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Chapter 1—The Nurse’s Role in Health Assessment

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1 Chapter 1—The Nurse’s Role in Health Assessment

2 Role of the Professional Nurse
American Nurses Association (ANA)- according to the ANA nursing is the protection, promotion, and optimization of health and abilities, prevention of illness and injury, alleviation of suffering through the diagnosis and treatment of human response and advocacy Four broad goals To promote health To prevent illness To treat human responses to health or illness To advocate for individuals, families, communities, and populations

3 Role of the Professional Nurse—(cont.)
Nursing: Scope and Standards of Practice (ANA, 2010b) and Code of Ethics for Nurses with Interpretive Statements (ANA, 2010a) Nursing activities to promote health and prevent illness Appropriate nursing interventions Implementing educational programs Coordinating community resources Patient/family teaching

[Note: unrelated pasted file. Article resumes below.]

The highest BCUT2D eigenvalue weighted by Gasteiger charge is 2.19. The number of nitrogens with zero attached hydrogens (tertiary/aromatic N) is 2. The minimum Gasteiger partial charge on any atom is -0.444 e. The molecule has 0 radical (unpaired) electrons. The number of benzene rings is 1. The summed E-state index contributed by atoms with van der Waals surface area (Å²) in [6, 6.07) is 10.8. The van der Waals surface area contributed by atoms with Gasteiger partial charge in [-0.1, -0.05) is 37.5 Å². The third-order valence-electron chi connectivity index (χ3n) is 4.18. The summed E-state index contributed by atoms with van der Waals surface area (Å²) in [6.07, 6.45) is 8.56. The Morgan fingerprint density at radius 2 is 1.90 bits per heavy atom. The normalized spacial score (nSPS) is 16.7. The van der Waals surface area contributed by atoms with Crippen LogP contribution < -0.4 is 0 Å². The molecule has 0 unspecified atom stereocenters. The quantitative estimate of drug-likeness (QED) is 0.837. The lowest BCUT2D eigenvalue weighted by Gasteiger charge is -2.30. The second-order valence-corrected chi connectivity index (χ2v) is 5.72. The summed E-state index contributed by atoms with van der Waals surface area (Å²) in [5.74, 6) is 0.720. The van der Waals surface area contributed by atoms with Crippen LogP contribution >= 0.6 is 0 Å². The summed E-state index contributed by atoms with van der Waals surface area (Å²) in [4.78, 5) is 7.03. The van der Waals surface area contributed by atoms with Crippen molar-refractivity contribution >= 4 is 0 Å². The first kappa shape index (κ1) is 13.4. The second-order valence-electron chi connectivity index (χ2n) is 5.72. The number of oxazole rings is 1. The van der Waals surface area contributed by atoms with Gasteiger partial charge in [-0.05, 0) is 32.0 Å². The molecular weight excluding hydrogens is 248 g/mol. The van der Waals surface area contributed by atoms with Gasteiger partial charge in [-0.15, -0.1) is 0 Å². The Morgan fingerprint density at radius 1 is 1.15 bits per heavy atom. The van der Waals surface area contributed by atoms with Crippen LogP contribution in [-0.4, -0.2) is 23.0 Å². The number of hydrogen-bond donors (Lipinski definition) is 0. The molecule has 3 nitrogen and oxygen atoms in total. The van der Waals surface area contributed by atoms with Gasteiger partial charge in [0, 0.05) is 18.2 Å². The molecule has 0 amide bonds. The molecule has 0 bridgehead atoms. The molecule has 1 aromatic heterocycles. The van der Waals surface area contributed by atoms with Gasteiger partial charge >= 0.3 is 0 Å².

4 Role of the Professional Nurse—(cont.)
Care responsibilities Independent interventions Patient teaching Therapeutic communication; physical procedures Member of a profession Scholarship and research-to provide care based on current evidence Advocacy- nurses take responsibility to protect the legal and ethical rights of patients. Nursing values-beliefs or ideals to which a person is committed ie. Respect, Unity, Diversity Integrity, Excellence

5 Role of the Professional Nurse—(cont.)
Registered nurse and advanced practice nurse roles APRN education MSN; doctorate (2015) APRN roles Nurse Practitioner (NP) Certified Nurse Midwife (CNM) Certified Registered Nurse Anesthetist (CRNA) Clinical Nurse Specialist (CNS)

6 Purpose of Health Assessment
Health assessment: “Gathering information about the health status of the patient, analyzing and synthesizing those data, making judgments about nursing interventions based on the findings and evaluating patient care outcomes” (AACN, 2011) A health assessment includes Health history; physical assessment Additional necessary factors assessed Psychological; sociocultural; spiritual; economic; lifestyle Nursing process begins with a complete, accurate health assessment.

7 Wellness and Health Promotion